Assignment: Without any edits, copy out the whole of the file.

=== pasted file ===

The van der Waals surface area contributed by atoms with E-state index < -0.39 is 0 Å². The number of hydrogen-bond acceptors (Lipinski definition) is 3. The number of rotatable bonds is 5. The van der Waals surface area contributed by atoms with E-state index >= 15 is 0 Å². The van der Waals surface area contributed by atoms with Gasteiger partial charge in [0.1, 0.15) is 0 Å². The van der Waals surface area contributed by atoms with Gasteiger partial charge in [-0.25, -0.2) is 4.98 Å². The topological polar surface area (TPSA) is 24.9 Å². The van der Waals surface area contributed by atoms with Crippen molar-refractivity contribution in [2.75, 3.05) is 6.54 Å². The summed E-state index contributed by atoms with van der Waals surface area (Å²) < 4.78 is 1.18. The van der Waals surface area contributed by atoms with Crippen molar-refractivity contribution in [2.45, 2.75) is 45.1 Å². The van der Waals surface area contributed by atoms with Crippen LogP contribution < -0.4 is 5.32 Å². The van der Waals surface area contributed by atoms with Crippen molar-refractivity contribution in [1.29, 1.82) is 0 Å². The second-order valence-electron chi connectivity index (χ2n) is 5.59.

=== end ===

The van der Waals surface area contributed by atoms with E-state index < -0.39 is 0 Å². The number of hydrogen-bond acceptors (Lipinski definition) is 3. The number of rotatable bonds is 5. The van der Waals surface area contributed by atoms with E-state index >= 15 is 0 Å². The van der Waals surface area contributed by atoms with Gasteiger partial charge in [0.1, 0.15) is 0 Å². The van der Waals surface area contributed by atoms with Gasteiger partial charge in [-0.25, -0.2) is 4.98 Å². The topological polar surface area (TPSA) is 24.9 Å². The van der Waals surface area contributed by atoms with Crippen molar-refractivity contribution in [2.75, 3.05) is 6.54 Å². The summed E-state index contributed by atoms with van der Waals surface area (Å²) < 4.78 is 1.18. The van der Waals surface area contributed by atoms with Crippen molar-refractivity contribution in [2.45, 2.75) is 45.1 Å². The van der Waals surface area contributed by atoms with Crippen LogP contribution < -0.4 is 5.32 Å². The van der Waals surface area contributed by atoms with Crippen molar-refractivity contribution in [1.29, 1.82) is 0 Å². The second-order valence-electron chi connectivity index (χ2n) is 5.59.